Conventional SEO practice demands that every business Website add a blog somewhere in the hierarchy “to attract links”. Link attraction is the new link building, and that is mostly a good thing because earning links is much more difficult than building them. But while every site needs at least a few links to help it earn trust and position in Bing and Google’s search indexes, Web marketing has taken the whole idea of earning links too because of an atmosphere of fear and despair.
The fear and despair were created by Web marketers and have been spread by Web marketers. These are the people who bought and sold links with abandon for years until Google became sophisticated enough to detect a lot of the paid links and take atction against them. These are the same people who devised crazy strategies like PageRank Sculpting, which harmed so many Websites that Google was forced within six months to make radical changes to how it distributes PageRank across the Web in order to defuse and weaken the self-destructive practice.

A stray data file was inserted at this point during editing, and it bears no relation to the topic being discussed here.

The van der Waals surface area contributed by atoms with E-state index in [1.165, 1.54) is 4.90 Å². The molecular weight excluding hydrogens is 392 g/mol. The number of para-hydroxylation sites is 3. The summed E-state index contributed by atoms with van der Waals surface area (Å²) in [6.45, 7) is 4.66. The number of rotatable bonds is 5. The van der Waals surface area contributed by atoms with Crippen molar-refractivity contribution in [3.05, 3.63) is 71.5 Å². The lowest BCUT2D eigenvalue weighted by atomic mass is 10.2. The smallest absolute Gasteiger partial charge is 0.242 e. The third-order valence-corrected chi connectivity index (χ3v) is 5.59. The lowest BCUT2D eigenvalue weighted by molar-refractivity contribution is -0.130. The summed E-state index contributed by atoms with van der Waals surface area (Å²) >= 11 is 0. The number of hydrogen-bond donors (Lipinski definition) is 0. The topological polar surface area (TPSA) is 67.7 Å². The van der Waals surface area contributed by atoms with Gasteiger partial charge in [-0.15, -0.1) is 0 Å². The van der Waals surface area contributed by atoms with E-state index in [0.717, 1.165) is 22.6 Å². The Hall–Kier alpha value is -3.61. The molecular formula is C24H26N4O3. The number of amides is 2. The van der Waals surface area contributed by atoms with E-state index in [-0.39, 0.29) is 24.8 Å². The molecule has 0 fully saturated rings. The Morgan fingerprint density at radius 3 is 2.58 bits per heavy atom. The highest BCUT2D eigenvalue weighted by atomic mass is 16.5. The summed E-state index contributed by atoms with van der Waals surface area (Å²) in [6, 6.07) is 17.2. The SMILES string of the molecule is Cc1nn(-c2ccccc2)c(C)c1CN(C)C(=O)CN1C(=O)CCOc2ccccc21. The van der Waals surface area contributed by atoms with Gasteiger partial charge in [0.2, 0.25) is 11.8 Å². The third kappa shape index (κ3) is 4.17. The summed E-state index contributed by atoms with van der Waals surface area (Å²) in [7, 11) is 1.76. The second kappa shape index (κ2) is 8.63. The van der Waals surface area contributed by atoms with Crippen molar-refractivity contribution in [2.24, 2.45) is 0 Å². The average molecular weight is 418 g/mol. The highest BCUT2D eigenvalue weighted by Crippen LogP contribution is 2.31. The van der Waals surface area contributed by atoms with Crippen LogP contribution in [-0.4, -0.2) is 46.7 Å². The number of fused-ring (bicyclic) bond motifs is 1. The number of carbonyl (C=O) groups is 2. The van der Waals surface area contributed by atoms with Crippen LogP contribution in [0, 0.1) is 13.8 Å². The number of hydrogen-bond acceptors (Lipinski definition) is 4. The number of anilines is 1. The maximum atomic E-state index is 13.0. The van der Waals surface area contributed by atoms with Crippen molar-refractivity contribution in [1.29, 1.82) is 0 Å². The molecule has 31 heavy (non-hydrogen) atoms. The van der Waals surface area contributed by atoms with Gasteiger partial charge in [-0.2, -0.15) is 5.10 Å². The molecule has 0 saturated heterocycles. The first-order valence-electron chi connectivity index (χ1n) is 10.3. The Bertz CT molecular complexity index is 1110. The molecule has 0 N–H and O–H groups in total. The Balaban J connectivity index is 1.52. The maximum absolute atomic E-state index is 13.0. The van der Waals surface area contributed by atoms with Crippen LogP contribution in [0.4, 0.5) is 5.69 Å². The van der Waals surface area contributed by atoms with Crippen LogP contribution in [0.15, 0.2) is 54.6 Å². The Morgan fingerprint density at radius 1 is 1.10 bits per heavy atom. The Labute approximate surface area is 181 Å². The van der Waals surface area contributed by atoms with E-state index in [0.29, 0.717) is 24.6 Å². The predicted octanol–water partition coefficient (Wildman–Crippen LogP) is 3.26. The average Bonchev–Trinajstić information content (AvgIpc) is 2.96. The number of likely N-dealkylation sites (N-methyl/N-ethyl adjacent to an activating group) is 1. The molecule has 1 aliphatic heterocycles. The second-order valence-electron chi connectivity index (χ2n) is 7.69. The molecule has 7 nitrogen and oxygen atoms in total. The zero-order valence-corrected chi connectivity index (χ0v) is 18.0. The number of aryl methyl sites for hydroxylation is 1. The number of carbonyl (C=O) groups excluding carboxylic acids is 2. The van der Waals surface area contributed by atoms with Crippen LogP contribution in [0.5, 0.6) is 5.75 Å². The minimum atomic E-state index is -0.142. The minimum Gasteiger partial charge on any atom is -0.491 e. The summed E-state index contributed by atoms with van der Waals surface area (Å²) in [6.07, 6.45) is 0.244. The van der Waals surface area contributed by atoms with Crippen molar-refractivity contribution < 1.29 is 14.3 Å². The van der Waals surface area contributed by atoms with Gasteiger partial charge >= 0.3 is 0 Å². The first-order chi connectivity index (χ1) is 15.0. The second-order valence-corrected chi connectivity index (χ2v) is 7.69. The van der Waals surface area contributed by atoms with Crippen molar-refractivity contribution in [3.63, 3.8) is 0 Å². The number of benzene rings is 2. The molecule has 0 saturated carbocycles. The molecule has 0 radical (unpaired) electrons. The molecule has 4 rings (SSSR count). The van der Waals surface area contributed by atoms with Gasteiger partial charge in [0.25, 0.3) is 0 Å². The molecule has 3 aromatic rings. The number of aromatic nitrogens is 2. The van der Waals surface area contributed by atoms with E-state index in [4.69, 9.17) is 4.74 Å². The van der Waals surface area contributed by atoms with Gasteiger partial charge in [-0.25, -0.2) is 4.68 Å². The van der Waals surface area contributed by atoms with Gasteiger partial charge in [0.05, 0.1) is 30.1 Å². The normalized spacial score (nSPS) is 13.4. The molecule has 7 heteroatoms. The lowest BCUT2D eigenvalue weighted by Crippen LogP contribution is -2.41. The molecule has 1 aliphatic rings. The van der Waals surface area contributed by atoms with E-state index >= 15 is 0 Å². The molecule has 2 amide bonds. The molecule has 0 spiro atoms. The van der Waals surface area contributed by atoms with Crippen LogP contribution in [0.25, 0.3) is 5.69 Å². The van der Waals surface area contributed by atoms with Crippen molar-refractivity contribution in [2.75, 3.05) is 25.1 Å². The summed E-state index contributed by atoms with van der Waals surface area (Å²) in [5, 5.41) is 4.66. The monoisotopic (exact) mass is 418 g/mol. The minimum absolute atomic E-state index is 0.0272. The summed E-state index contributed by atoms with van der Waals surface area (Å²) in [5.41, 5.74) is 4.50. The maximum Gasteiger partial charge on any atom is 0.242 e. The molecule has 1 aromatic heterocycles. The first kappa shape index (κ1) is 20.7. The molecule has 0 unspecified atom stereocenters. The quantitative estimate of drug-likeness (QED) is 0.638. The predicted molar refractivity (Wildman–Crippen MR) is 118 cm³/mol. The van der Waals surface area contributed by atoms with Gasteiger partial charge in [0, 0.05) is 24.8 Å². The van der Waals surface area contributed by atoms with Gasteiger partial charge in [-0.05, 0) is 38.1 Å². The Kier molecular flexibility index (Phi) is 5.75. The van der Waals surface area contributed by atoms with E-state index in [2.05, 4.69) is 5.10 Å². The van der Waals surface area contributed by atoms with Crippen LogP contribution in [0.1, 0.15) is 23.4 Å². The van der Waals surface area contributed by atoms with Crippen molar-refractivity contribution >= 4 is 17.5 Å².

Fear and despair are the messages that Web marketers spread whenever they lose clients, their sites “take a hit”, or some well-publicized Google algorithm update coincides with the absolute collapse of their paper mache digital marketing strategies. Once these people are chastized they swear off violation of Google guidelines forever, but as soon as someone produces the next bottle of Magic Ranking Potion they are off to the market to buy as much as they can get before supplies run out.